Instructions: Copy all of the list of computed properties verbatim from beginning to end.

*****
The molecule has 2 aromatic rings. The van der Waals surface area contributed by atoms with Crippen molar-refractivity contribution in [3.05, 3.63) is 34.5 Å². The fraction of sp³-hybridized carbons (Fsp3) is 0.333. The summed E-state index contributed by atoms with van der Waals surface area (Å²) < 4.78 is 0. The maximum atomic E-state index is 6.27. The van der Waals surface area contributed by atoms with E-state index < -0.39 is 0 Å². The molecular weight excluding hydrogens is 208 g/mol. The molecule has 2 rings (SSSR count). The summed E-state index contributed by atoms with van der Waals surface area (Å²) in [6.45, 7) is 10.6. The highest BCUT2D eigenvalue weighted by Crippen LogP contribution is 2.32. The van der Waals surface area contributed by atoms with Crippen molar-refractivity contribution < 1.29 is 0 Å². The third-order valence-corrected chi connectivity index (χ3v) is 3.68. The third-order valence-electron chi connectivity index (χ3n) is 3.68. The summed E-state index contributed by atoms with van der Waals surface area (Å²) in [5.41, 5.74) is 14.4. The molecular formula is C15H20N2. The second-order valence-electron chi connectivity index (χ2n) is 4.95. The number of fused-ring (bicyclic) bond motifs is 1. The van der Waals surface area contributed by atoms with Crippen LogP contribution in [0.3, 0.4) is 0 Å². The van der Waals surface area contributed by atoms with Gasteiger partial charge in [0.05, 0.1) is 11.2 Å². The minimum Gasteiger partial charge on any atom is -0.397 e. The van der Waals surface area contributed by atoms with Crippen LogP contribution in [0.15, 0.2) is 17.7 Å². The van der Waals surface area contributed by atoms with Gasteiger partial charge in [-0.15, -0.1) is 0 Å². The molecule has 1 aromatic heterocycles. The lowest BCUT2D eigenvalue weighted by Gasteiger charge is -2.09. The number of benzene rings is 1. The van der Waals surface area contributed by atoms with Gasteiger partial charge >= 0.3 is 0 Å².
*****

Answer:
The molecule has 2 aromatic rings. The van der Waals surface area contributed by atoms with Crippen molar-refractivity contribution in [3.05, 3.63) is 34.5 Å². The fraction of sp³-hybridized carbons (Fsp3) is 0.333. The summed E-state index contributed by atoms with van der Waals surface area (Å²) < 4.78 is 0. The maximum atomic E-state index is 6.27. The van der Waals surface area contributed by atoms with E-state index < -0.39 is 0 Å². The molecular weight excluding hydrogens is 208 g/mol. The molecule has 2 rings (SSSR count). The summed E-state index contributed by atoms with van der Waals surface area (Å²) in [6.45, 7) is 10.6. The highest BCUT2D eigenvalue weighted by Crippen LogP contribution is 2.32. The van der Waals surface area contributed by atoms with Crippen molar-refractivity contribution < 1.29 is 0 Å². The third-order valence-corrected chi connectivity index (χ3v) is 3.68. The third-order valence-electron chi connectivity index (χ3n) is 3.68. The summed E-state index contributed by atoms with van der Waals surface area (Å²) in [5.41, 5.74) is 14.4. The molecular formula is C15H20N2. The second-order valence-electron chi connectivity index (χ2n) is 4.95. The number of fused-ring (bicyclic) bond motifs is 1. The van der Waals surface area contributed by atoms with Crippen LogP contribution in [0.3, 0.4) is 0 Å². The van der Waals surface area contributed by atoms with Gasteiger partial charge in [0.05, 0.1) is 11.2 Å². The minimum Gasteiger partial charge on any atom is -0.397 e. The van der Waals surface area contributed by atoms with Crippen LogP contribution in [0.15, 0.2) is 17.7 Å². The van der Waals surface area contributed by atoms with Gasteiger partial charge in [-0.15, -0.1) is 0 Å². The molecule has 1 aromatic heterocycles. The lowest BCUT2D eigenvalue weighted by Gasteiger charge is -2.09. The number of benzene rings is 1. The van der Waals surface area contributed by atoms with Gasteiger partial charge >= 0.3 is 0 Å².